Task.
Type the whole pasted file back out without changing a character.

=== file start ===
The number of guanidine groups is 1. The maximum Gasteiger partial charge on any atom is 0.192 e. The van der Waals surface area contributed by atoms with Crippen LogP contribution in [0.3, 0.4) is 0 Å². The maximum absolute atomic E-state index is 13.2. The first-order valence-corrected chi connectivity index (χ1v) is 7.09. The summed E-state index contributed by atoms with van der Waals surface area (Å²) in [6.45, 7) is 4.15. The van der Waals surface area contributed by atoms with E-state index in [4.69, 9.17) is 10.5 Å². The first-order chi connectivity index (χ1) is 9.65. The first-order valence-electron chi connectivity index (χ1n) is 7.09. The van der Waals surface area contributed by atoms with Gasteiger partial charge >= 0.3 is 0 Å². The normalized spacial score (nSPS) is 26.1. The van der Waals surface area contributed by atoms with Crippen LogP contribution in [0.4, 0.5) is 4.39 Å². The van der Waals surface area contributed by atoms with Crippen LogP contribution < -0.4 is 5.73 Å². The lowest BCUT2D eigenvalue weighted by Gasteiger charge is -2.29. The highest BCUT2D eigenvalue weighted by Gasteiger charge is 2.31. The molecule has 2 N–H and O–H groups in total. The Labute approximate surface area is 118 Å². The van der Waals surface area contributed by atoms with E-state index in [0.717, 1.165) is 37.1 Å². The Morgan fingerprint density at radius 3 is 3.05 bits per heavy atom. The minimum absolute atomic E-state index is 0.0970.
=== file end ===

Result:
The number of guanidine groups is 1. The maximum Gasteiger partial charge on any atom is 0.192 e. The van der Waals surface area contributed by atoms with Crippen LogP contribution in [0.3, 0.4) is 0 Å². The maximum absolute atomic E-state index is 13.2. The first-order valence-corrected chi connectivity index (χ1v) is 7.09. The summed E-state index contributed by atoms with van der Waals surface area (Å²) in [6.45, 7) is 4.15. The van der Waals surface area contributed by atoms with E-state index in [4.69, 9.17) is 10.5 Å². The first-order chi connectivity index (χ1) is 9.65. The first-order valence-electron chi connectivity index (χ1n) is 7.09. The van der Waals surface area contributed by atoms with Gasteiger partial charge >= 0.3 is 0 Å². The normalized spacial score (nSPS) is 26.1. The van der Waals surface area contributed by atoms with Crippen LogP contribution in [0.4, 0.5) is 4.39 Å². The van der Waals surface area contributed by atoms with Crippen LogP contribution < -0.4 is 5.73 Å². The lowest BCUT2D eigenvalue weighted by Gasteiger charge is -2.29. The highest BCUT2D eigenvalue weighted by Gasteiger charge is 2.31. The molecule has 2 N–H and O–H groups in total. The Labute approximate surface area is 118 Å². The van der Waals surface area contributed by atoms with E-state index in [0.717, 1.165) is 37.1 Å². The Morgan fingerprint density at radius 3 is 3.05 bits per heavy atom. The minimum absolute atomic E-state index is 0.0970.